: 1993 to 1999 Cam Wear Fix

06-06-08, 07:02 AM
I found a fix for the cam wear on 1993 to 1999 Northstars.

Electronic Valve Control

An electronic valve control (EVC) system replaces the mechanical camshaft, controlling each valve with actuators for independent valve timing. The EVC system controls the opening and closing time and lift amount of each intake and exhaust valve with independent actuators on each valve. Changing from a mechanical camshaft driven valve into independently controlled actuator valves provides a huge amount of flexibility in engine control strategy.

Vehicles utilizing EVC can realize several benefits including:

Increased engine power
Greater fuel economy
More environmentally friendly emissions

With all of the improved efficiencies and consumer benefits, auto manufacturers are eager to get their first EVC systems on the road.

The EVC system is targeted to operate in temperatures up to 125C, while the actuator is targeted to run up to 6000 rpm. The actuator can be controlled in a centralized system with a high-speed multiplex bus (up to 10Mbps) or in a distributed system with a nominal speed bus.

Key Benefits

Increases engine power and fuel economy
Allows centralized and distributed EVC systems to perform at their full potential
Adapts to engines of varied cylinder counts

Design Challenges

EVC systems must be compact in size, specifically the actuators that must be small enough to fit in the engine space. A vehicle that uses a 42 V system is ideal for EVC because it requires high voltage to control the valve actuators, and EVC is targeted for V8 and V12 engines. The EVC system is also highly flexible, allowing adaptability for a number of cylinder engines.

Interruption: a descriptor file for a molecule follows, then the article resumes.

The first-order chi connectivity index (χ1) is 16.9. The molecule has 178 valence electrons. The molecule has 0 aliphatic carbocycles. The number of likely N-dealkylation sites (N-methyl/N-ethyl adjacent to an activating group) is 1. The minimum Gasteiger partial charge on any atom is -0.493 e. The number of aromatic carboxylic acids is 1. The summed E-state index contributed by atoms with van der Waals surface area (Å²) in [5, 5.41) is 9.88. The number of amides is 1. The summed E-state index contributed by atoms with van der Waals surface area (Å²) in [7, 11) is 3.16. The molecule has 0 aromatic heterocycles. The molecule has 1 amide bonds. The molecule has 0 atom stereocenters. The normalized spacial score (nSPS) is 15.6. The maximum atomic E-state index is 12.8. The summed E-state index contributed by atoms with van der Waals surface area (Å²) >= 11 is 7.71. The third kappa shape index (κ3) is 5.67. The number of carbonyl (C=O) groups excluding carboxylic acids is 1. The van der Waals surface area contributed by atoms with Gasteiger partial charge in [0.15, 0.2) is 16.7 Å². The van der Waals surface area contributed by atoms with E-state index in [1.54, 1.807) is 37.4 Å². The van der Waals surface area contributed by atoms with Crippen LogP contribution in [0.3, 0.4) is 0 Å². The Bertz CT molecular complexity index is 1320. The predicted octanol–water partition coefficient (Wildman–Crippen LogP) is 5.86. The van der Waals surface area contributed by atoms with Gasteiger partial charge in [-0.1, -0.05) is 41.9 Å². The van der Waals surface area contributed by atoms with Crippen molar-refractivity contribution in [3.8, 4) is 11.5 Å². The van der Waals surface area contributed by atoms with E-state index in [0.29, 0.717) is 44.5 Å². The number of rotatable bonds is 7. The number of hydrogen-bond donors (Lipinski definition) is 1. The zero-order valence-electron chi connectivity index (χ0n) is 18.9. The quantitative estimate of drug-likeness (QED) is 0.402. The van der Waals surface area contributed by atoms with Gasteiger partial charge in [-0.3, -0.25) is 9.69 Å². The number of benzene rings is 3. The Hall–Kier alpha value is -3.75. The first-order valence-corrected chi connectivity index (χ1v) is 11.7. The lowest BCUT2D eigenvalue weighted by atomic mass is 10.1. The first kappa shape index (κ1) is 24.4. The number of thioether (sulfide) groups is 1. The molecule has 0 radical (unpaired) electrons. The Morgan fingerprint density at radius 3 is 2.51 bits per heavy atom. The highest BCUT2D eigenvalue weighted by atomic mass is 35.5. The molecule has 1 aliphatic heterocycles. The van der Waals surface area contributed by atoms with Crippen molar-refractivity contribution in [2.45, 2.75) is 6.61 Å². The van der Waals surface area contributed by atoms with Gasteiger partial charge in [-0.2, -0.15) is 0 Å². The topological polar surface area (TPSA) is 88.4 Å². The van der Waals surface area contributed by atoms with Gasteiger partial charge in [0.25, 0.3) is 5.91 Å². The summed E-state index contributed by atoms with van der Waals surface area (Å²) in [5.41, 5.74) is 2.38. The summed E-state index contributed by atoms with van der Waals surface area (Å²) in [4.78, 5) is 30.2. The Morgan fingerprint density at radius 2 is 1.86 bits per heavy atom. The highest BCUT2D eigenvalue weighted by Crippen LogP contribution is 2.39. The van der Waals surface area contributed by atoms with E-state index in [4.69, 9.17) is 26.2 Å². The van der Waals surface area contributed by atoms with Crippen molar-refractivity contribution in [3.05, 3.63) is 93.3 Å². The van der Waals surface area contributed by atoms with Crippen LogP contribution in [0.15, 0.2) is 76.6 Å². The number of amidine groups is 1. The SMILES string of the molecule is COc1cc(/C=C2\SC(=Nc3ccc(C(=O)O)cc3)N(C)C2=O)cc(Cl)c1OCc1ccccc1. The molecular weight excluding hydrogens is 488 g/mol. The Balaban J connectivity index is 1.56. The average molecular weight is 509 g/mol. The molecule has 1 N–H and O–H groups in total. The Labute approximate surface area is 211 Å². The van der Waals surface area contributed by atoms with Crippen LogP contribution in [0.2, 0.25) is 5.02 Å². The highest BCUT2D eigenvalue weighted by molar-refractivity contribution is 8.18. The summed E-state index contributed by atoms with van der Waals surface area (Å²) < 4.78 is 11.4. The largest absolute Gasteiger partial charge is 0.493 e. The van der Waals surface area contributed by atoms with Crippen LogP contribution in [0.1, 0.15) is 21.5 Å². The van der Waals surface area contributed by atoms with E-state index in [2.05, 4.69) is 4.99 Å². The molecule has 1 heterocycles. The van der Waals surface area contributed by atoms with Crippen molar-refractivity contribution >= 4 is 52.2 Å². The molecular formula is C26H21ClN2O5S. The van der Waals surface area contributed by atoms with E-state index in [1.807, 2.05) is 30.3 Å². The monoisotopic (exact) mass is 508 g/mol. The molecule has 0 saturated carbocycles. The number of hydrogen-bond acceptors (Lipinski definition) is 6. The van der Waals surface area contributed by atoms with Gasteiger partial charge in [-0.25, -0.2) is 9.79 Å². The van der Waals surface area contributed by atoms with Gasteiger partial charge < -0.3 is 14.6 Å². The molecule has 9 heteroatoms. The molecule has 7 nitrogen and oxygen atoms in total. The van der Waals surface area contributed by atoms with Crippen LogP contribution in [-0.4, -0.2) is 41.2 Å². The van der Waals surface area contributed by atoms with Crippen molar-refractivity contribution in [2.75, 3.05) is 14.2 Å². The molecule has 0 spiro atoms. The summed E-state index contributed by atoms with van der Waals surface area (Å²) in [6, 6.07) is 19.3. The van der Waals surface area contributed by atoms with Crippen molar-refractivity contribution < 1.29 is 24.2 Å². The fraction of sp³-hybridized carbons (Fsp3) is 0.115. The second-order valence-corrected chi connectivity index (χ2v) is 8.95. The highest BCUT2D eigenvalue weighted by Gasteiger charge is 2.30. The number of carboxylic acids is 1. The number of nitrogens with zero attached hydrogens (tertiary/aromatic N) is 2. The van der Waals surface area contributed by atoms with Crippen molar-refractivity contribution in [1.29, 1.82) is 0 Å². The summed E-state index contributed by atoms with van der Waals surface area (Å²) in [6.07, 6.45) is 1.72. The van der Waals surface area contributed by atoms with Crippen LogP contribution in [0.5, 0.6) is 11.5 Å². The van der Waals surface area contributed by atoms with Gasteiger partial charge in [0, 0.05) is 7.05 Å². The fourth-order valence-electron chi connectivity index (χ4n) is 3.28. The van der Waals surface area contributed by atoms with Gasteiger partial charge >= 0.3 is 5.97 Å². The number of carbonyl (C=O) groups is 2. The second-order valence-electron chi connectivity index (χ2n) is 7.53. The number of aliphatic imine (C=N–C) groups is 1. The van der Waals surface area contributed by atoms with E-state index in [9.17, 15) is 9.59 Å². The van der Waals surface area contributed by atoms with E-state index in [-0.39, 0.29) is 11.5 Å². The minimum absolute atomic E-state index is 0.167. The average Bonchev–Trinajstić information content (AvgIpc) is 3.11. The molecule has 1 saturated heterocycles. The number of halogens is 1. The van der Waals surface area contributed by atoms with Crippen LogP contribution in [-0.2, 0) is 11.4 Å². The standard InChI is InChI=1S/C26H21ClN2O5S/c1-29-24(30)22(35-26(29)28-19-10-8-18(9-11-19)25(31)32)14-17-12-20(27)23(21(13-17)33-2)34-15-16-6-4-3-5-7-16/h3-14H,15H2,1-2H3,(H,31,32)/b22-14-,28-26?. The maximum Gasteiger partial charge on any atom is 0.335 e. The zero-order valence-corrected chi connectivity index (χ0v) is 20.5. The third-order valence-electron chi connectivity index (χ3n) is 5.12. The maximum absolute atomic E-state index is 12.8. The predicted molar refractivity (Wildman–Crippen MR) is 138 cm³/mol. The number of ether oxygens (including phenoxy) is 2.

Freescale Semiconductor is developing solutions to meet customer requirements. Freescale's MPC565 microcontroller, which implements the PowerPC architecture, targets high-performance applications like EVC. With this powerful processor at the heart of an EVC system, both centralized and distributed systems can be developed to perform at their full potential.

For a centralized system, a central processor will be designed to communicate with a local node that exists on each cylinder. A high-speed bus (up to 10 Mhz) will be used for communications. The local node is engineered with a communication layer for the master interface, valve control timings, and valve actuating parts. An important benefit of using Freescale's highly integrated solution is that silicon cost is minimized by using a centralized system approach.

FlexRay, the communications bus for advanced vehicle applications, is engineered to address the needs of complex systems like EVC. It is ideal for the high-speed communication layer of the EVC system due to its high-speed capabilities (up to 10Mbps), fault tolerance, and tight synchronization.

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06-06-08, 02:05 PM
LOL... bet that's still 10+ years out. And a 6000 RPM limit? Weak...

06-06-08, 06:14 PM
LOL... bet that's still 10+ years out. And a 6000 RPM limit? Weak...

it was 10 years out in 1986 when I heard about it on test engines.

6000 would be enough by far.
You could have continuous variable Lift, Duration, Cam Timing, and Cylinder Deactivation.

I guess you could get some type of flat torque curve and the Horse Power could get a lot flatter also.

Know add a CVT Transmission and you have the best of both.

06-07-08, 10:48 AM
Well, 6000 RPM would be plenty for a diesel. And in the right application, it should work very well.

So this has been 10+ years out since 1986? Why, too expensive?

06-07-08, 10:58 AM
If the actuators are targeted to run a 6,000 rpm valve event, that's 12,000 engine rpm in a 4-cycle (the valves run at half speed.......)

I suspect the size and complexity of the individual valve solenoids is a drawback.......a fuel injector operates on essentially the same principle, but we're talking incredible differences in moving mass and heat dissipation between an exhaust valve and fuel injector needle...

06-07-08, 07:17 PM
Don't F1 cars use pneumatic valve control?

Either way, it's pretty stupid. Replace a lobed hunk of steel with $5000 worth of electronics and batteries. I'm sure it will get worse gas mileage thanks to the 1000A alternator that powers it all.

Nope, ZDP is the one for me.